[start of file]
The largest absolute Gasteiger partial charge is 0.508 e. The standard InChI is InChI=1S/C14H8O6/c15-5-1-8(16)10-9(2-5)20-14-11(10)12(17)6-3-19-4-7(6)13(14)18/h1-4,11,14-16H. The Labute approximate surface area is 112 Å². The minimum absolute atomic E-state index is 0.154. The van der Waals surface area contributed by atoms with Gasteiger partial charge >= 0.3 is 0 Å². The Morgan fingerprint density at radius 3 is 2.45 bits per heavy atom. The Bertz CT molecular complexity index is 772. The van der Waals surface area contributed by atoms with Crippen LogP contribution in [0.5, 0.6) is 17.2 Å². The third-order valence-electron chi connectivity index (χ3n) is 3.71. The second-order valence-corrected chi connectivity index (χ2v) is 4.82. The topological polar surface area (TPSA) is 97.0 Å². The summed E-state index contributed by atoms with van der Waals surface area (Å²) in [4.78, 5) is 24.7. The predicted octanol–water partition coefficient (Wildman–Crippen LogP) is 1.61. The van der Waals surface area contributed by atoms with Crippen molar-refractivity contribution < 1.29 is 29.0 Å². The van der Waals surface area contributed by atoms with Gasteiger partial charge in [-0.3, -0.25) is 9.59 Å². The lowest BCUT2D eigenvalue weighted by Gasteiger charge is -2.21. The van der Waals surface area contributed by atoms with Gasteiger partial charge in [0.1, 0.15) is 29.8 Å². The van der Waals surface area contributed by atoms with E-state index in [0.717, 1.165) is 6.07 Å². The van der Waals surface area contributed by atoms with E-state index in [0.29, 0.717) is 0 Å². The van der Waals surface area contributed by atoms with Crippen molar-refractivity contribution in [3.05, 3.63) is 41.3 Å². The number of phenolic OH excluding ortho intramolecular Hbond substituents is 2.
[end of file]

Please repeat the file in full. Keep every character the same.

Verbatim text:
The largest absolute Gasteiger partial charge is 0.508 e. The standard InChI is InChI=1S/C14H8O6/c15-5-1-8(16)10-9(2-5)20-14-11(10)12(17)6-3-19-4-7(6)13(14)18/h1-4,11,14-16H. The Labute approximate surface area is 112 Å². The minimum absolute atomic E-state index is 0.154. The van der Waals surface area contributed by atoms with Gasteiger partial charge >= 0.3 is 0 Å². The Morgan fingerprint density at radius 3 is 2.45 bits per heavy atom. The Bertz CT molecular complexity index is 772. The van der Waals surface area contributed by atoms with Crippen LogP contribution in [0.5, 0.6) is 17.2 Å². The third-order valence-electron chi connectivity index (χ3n) is 3.71. The second-order valence-corrected chi connectivity index (χ2v) is 4.82. The topological polar surface area (TPSA) is 97.0 Å². The summed E-state index contributed by atoms with van der Waals surface area (Å²) in [4.78, 5) is 24.7. The predicted octanol–water partition coefficient (Wildman–Crippen LogP) is 1.61. The van der Waals surface area contributed by atoms with Crippen molar-refractivity contribution < 1.29 is 29.0 Å². The van der Waals surface area contributed by atoms with Gasteiger partial charge in [-0.3, -0.25) is 9.59 Å². The lowest BCUT2D eigenvalue weighted by Gasteiger charge is -2.21. The van der Waals surface area contributed by atoms with Gasteiger partial charge in [0.1, 0.15) is 29.8 Å². The van der Waals surface area contributed by atoms with E-state index in [0.717, 1.165) is 6.07 Å². The van der Waals surface area contributed by atoms with E-state index in [0.29, 0.717) is 0 Å². The van der Waals surface area contributed by atoms with Crippen molar-refractivity contribution in [3.05, 3.63) is 41.3 Å². The number of phenolic OH excluding ortho intramolecular Hbond substituents is 2.